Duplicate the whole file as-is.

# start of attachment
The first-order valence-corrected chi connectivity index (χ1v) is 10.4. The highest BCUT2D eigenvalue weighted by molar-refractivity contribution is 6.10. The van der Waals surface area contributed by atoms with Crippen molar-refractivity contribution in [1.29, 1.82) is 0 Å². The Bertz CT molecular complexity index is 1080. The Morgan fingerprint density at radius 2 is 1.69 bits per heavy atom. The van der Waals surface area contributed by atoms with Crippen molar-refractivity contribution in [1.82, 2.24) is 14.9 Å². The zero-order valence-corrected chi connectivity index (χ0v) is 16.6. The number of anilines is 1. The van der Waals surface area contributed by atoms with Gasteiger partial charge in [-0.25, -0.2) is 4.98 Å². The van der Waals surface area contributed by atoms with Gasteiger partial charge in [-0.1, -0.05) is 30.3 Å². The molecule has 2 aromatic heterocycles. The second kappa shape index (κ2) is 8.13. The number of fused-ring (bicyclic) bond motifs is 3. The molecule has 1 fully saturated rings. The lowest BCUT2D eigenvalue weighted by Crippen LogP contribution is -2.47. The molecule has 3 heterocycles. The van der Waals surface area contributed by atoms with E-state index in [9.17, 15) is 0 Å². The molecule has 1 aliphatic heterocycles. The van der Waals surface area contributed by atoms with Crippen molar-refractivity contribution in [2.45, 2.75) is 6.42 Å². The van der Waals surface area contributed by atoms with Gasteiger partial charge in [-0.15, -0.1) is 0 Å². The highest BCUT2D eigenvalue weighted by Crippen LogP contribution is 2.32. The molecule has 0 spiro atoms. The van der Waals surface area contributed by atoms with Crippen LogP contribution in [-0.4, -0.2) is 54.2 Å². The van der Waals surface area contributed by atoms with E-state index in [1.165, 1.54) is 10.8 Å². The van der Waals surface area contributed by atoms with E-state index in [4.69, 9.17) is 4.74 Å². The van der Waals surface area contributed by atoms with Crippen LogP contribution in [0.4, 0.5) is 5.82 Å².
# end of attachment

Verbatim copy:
The first-order valence-corrected chi connectivity index (χ1v) is 10.4. The highest BCUT2D eigenvalue weighted by molar-refractivity contribution is 6.10. The van der Waals surface area contributed by atoms with Crippen molar-refractivity contribution in [1.29, 1.82) is 0 Å². The Bertz CT molecular complexity index is 1080. The Morgan fingerprint density at radius 2 is 1.69 bits per heavy atom. The van der Waals surface area contributed by atoms with Crippen molar-refractivity contribution in [1.82, 2.24) is 14.9 Å². The zero-order valence-corrected chi connectivity index (χ0v) is 16.6. The number of anilines is 1. The van der Waals surface area contributed by atoms with Gasteiger partial charge in [-0.25, -0.2) is 4.98 Å². The van der Waals surface area contributed by atoms with Gasteiger partial charge in [-0.1, -0.05) is 30.3 Å². The molecule has 2 aromatic heterocycles. The second kappa shape index (κ2) is 8.13. The number of fused-ring (bicyclic) bond motifs is 3. The molecule has 1 fully saturated rings. The lowest BCUT2D eigenvalue weighted by Crippen LogP contribution is -2.47. The molecule has 3 heterocycles. The van der Waals surface area contributed by atoms with E-state index in [9.17, 15) is 0 Å². The molecule has 1 aliphatic heterocycles. The van der Waals surface area contributed by atoms with Crippen molar-refractivity contribution in [2.45, 2.75) is 6.42 Å². The van der Waals surface area contributed by atoms with Gasteiger partial charge in [-0.15, -0.1) is 0 Å². The highest BCUT2D eigenvalue weighted by Crippen LogP contribution is 2.32. The molecule has 0 spiro atoms. The van der Waals surface area contributed by atoms with Crippen LogP contribution in [-0.4, -0.2) is 54.2 Å². The van der Waals surface area contributed by atoms with E-state index in [1.165, 1.54) is 10.8 Å². The van der Waals surface area contributed by atoms with E-state index in [4.69, 9.17) is 4.74 Å². The van der Waals surface area contributed by atoms with Crippen LogP contribution in [0.4, 0.5) is 5.82 Å².